Mondays. Most of us sleep in a little later than we should, complain a little more than we'd like to admit and in general, don't wake up jazzed to go to work; I've been there. I'm told all the time and I tell myself all the time, I have a "fake" job. It's a real job, yes, but I don't crunch numbers, I don't create PowerPoint presentations and I don't clock in and out. My job is to tell stories and sometimes that leads me to people and places that remind me -- I've got it so good.
On a rainy Sunday, after moving all day Saturday, I headed two and a half hours away to Salem, Oregon to meet Katie Davis. Katie is the owner of Ponderosa & Thyme, a beautiful floral design company that is both unique and timeless.
Truthfully, I didn't want to go. I wanted to stay home, put away my jumbled mess of an apartment and watch TV [we're being honest here, right?]. Whenever I start feeling bad for myself that my freelance work sometimes creeps into my weekends, this is my go-to quote to kick myself in the right direction. Most people attribute the quote to Thomas Edison, but after researching it, I'm not so confident.
Before I left Bend, I glanced at that and told myself, "It'll be worth it". A couple hours later, it was. Katie was nervous, she hadn't done very many interviews and forgot to wear mascara. As someone who has extremely blonde eyelashes, I know the horror of forgetting to put on mascara. We set-up in her studio at the Mission Mill Museum which, side note: is amazing all on its own. I'd love to go back when everything is open during the week.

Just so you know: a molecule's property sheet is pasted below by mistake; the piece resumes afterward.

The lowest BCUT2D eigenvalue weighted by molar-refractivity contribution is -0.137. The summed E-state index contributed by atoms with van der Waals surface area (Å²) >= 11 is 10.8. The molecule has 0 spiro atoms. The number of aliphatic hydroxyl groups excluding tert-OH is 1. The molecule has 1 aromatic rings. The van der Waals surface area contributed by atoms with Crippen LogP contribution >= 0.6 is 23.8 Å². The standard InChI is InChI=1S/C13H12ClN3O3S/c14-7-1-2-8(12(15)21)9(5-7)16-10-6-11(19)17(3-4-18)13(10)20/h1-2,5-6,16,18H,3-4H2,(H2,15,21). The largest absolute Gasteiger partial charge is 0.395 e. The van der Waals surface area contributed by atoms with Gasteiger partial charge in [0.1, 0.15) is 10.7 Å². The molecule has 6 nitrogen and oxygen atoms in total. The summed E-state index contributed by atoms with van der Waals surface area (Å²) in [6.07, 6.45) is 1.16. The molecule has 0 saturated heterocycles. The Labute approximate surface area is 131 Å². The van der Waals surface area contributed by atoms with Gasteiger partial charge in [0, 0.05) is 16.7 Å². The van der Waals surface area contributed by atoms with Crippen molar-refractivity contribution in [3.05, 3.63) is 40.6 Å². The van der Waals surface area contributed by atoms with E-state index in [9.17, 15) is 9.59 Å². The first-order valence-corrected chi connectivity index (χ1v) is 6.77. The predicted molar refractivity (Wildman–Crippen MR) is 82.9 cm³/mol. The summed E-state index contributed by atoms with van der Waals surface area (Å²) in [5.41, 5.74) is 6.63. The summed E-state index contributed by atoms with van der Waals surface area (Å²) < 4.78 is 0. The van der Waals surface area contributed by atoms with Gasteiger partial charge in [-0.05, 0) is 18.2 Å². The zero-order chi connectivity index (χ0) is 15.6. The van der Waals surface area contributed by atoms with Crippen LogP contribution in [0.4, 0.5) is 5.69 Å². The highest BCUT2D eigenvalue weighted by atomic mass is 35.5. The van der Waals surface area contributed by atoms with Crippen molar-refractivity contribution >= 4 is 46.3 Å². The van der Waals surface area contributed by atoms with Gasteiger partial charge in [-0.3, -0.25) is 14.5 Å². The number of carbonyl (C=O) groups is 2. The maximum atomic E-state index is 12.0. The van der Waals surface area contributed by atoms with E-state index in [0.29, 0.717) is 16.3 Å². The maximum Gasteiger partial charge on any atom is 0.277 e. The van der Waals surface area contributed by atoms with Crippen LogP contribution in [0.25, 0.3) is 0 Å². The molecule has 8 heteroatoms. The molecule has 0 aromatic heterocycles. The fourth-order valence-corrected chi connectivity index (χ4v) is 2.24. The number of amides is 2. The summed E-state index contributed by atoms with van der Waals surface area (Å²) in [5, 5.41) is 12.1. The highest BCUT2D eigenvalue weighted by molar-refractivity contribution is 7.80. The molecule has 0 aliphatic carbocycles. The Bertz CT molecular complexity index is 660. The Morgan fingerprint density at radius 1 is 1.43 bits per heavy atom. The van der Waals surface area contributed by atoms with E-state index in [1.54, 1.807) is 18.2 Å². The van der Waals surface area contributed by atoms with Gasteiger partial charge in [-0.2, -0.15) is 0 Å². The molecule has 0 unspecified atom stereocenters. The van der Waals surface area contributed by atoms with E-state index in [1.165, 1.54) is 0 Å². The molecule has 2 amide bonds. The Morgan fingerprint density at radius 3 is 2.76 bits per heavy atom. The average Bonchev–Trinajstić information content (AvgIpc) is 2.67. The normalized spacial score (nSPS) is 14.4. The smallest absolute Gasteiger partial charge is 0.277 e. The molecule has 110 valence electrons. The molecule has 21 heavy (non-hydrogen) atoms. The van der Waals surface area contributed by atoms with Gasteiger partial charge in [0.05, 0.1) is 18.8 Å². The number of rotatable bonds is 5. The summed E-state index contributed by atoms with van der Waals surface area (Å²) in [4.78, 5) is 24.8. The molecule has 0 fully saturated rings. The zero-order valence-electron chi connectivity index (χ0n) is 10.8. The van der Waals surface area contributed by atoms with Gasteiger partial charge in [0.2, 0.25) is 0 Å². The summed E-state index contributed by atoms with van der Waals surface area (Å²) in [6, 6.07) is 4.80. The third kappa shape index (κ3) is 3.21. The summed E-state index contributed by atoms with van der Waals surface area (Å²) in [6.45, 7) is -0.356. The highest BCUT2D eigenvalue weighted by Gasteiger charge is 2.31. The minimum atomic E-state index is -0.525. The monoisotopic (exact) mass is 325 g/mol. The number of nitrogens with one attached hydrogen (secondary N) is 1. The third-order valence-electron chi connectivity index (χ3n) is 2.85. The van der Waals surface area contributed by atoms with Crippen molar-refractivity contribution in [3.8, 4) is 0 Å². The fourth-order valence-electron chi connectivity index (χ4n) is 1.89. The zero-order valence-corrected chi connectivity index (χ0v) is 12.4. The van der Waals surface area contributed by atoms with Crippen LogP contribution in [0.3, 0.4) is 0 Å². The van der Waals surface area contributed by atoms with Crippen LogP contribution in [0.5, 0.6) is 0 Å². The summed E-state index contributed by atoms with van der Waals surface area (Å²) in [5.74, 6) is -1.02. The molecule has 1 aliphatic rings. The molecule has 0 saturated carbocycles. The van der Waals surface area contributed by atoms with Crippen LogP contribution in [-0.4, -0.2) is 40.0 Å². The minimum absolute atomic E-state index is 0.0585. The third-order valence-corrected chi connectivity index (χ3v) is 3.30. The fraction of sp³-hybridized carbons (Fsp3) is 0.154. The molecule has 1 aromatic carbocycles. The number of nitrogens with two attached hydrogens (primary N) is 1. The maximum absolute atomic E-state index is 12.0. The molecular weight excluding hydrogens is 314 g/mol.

Lots of photographers beg Katie to use her space for their projects and I quickly saw why. Her desk is situated right in front of a big window and throughout our interview, the only thing consistent about the light sifting through was it changed minute to minute.
It was one of those strange times where things slow down and you're lucky enough to notice the very simplest of pleasures…watching the light change.
I found Katie through Sam Rosen, a Salemian [not a Salemite -- people who live in Salem aren't fans of that one] blogger. Sam has amazing taste as you can see from a quick scroll through her Blog or Instagram. She also has an eye for talented people, she led me to Bob Dalton and his company Sackcloth & Ashes, a Salem blanket company, I did a feature on for 1859 Oregon's Magazine.
Katie was every bit as talented and real, as Sam led me to believe. She got emotional a few times talking about being able to do what she loves. I couldn't help but feel bad for the people who will never get to experience the joy of work not feeling like "work". When I met Katie, she was working on an In Memoriam arrangement for a friend's mother.
It's not the kind of work she usually takes on, but it was meaningful to her. She told me the reason she does floral design is because flowers affect people; whether they're to celebrate an accomplishment or replace words that can't be found during dark times, Katie knows flowers help people feel. I don't think any of us could hope for more from our own calling.